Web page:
There’s no typical Lydia Millet book. Oh Pure and Radiant Heart (2006) resurrected physicists Oppenheimer, Fermi, and Szilárd of Manhattan Project fame, while Everyone’s Pretty (2005) took us into the offices of a pornographer inspired by Larry Flynt, for whom Millet once worked. My Happy Life (2002) locked us in a mental institution with a hapless innocent, and the Pulitzer-nominated story collection Love in Infant Monkeys (2009) pitted celebrities against animals. Her latest novel, Ghost Lights, the second in a trilogy that includes the acclaimed How the Dead Dream (2008), concerns Hal, a cuckolded IRS agent who journeys to find his wife’s employer, T., a real estate developer who disappeared while searching for an endangered Central American animal. Meanwhile, Hal has his own transformative encounter with a married German tourist named Gretel. When we caught up with Millet, she had just endangered her own eyeball, accidentally scratching her cornea with the point of one of those plastic squares one finds attached to sunglasses in drugstores. We thought she should see a doctor first, but she gritted her teeth and spoke to us anyway.
Hal is an IRS agent. What do you like about him? I like everything about Hal. I have always had a great fondness for the IRS. They’re one of the least popular agencies of the American government. And they do such yeomanlike work. It’s typical of our national character that we deride them. I hadn’t read the David Foster Wallace book [The Pale King], but it’s much more seriously detailed in terms of its exploration of U.S. tax law.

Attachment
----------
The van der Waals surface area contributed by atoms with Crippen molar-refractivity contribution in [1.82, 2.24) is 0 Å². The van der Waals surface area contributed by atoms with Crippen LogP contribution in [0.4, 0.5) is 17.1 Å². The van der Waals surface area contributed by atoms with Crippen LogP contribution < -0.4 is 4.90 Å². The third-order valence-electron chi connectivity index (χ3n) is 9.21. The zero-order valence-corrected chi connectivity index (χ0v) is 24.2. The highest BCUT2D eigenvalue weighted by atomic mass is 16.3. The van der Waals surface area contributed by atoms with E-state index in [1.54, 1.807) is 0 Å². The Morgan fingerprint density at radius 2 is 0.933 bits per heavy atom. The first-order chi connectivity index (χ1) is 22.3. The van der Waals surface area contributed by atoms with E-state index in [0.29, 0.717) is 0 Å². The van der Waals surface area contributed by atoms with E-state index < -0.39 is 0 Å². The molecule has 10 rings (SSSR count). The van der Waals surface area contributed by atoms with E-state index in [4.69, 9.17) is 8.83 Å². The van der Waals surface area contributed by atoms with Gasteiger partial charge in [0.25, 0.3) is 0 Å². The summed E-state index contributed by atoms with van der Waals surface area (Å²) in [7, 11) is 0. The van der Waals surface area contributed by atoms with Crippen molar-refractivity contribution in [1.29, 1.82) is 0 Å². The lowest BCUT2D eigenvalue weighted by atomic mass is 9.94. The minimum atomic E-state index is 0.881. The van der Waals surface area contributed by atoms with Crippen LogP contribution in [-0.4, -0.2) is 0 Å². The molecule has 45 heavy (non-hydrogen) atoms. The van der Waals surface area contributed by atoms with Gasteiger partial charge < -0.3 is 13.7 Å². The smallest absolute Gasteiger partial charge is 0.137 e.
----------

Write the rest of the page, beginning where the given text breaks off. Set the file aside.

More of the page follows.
That’s a dubious endorsement, I guess. Mine is just a toe in the water of IRS culture, a fleeting allusion, but I thought it was funny there was more than one book featuring an IRS protagonist in the same year. I wrote this book long before the Tea Party was prominent, so I didn’t know the extent to which taxation would be obsessing our country when it came out.
Hal discovers that his wife is having an affair. What are your personal views on infidelity? Well, you know, the third book in this trilogy, Magnificent, coming in 2012, will be all about Susan’s [Hal’s wife] chronic infidelity. The notion of faithfulness in monogamy is complex, and it’s one that we often bear an oversimplified relationship to in our culture.
Like T., do you ever want to go live in the wilderness? I do periodically have fantasies about escaping to Hawaii, although I have never been to Hawaii. I think it’s on a purely symbolic level. I would hate to do without my TiVo and my ciabatta rolls from Trader Joe’s. I’m very pleased by certain bourgeois aspects of my life that would not be available if I lived on a tropical island, but I’ve always been attracted to utopian visions.
What is the significance of the title? “Ghost lights” refer to these chimerical vapors, swamp gases, and shapes people have seen shimmering over wetlands to which they attribute supernatural qualities. It [doesn’t refer to] anything obvious in the text. But it wouldn’t be as appealing to call it Swamp Gas.
Ghost Lights by Lydia Millet, October,W.W. Norton & Company, 256 pp., $24.95